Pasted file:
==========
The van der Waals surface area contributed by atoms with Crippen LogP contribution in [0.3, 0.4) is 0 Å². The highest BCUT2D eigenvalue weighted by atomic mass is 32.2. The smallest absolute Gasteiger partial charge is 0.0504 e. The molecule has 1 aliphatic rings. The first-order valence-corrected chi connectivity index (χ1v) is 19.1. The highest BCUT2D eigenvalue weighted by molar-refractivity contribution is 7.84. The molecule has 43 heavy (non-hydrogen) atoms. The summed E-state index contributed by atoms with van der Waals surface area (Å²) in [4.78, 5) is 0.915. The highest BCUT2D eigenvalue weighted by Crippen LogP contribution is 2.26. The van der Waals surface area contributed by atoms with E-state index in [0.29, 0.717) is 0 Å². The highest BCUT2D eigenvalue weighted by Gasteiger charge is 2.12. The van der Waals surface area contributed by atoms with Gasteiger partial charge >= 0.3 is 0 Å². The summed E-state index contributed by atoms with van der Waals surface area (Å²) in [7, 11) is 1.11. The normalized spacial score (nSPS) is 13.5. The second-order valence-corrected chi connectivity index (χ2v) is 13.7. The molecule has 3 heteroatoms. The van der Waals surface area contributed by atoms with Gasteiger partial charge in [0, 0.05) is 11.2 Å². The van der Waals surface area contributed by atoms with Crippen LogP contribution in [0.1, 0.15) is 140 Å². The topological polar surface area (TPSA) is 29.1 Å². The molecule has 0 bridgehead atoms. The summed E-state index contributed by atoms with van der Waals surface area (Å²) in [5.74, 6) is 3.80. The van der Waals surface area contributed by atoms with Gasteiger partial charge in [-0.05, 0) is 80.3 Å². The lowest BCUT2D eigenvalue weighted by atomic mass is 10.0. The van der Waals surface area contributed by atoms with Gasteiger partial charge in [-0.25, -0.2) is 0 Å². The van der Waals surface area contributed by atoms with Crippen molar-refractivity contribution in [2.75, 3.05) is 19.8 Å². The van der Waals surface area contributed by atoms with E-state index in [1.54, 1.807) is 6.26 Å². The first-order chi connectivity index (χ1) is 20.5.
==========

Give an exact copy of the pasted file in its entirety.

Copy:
The van der Waals surface area contributed by atoms with Crippen LogP contribution in [0.3, 0.4) is 0 Å². The highest BCUT2D eigenvalue weighted by atomic mass is 32.2. The smallest absolute Gasteiger partial charge is 0.0504 e. The molecule has 1 aliphatic rings. The first-order valence-corrected chi connectivity index (χ1v) is 19.1. The highest BCUT2D eigenvalue weighted by molar-refractivity contribution is 7.84. The molecule has 43 heavy (non-hydrogen) atoms. The summed E-state index contributed by atoms with van der Waals surface area (Å²) in [4.78, 5) is 0.915. The highest BCUT2D eigenvalue weighted by Crippen LogP contribution is 2.26. The van der Waals surface area contributed by atoms with E-state index in [0.29, 0.717) is 0 Å². The highest BCUT2D eigenvalue weighted by Gasteiger charge is 2.12. The van der Waals surface area contributed by atoms with Gasteiger partial charge >= 0.3 is 0 Å². The summed E-state index contributed by atoms with van der Waals surface area (Å²) in [7, 11) is 1.11. The normalized spacial score (nSPS) is 13.5. The second-order valence-corrected chi connectivity index (χ2v) is 13.7. The molecule has 3 heteroatoms. The van der Waals surface area contributed by atoms with Gasteiger partial charge in [0, 0.05) is 11.2 Å². The van der Waals surface area contributed by atoms with Crippen LogP contribution in [0.1, 0.15) is 140 Å². The topological polar surface area (TPSA) is 29.1 Å². The molecule has 0 bridgehead atoms. The summed E-state index contributed by atoms with van der Waals surface area (Å²) in [5.74, 6) is 3.80. The van der Waals surface area contributed by atoms with Gasteiger partial charge in [-0.05, 0) is 80.3 Å². The lowest BCUT2D eigenvalue weighted by atomic mass is 10.0. The van der Waals surface area contributed by atoms with Gasteiger partial charge in [-0.25, -0.2) is 0 Å². The van der Waals surface area contributed by atoms with Crippen molar-refractivity contribution in [2.75, 3.05) is 19.8 Å². The van der Waals surface area contributed by atoms with E-state index in [1.54, 1.807) is 6.26 Å². The first-order chi connectivity index (χ1) is 20.5.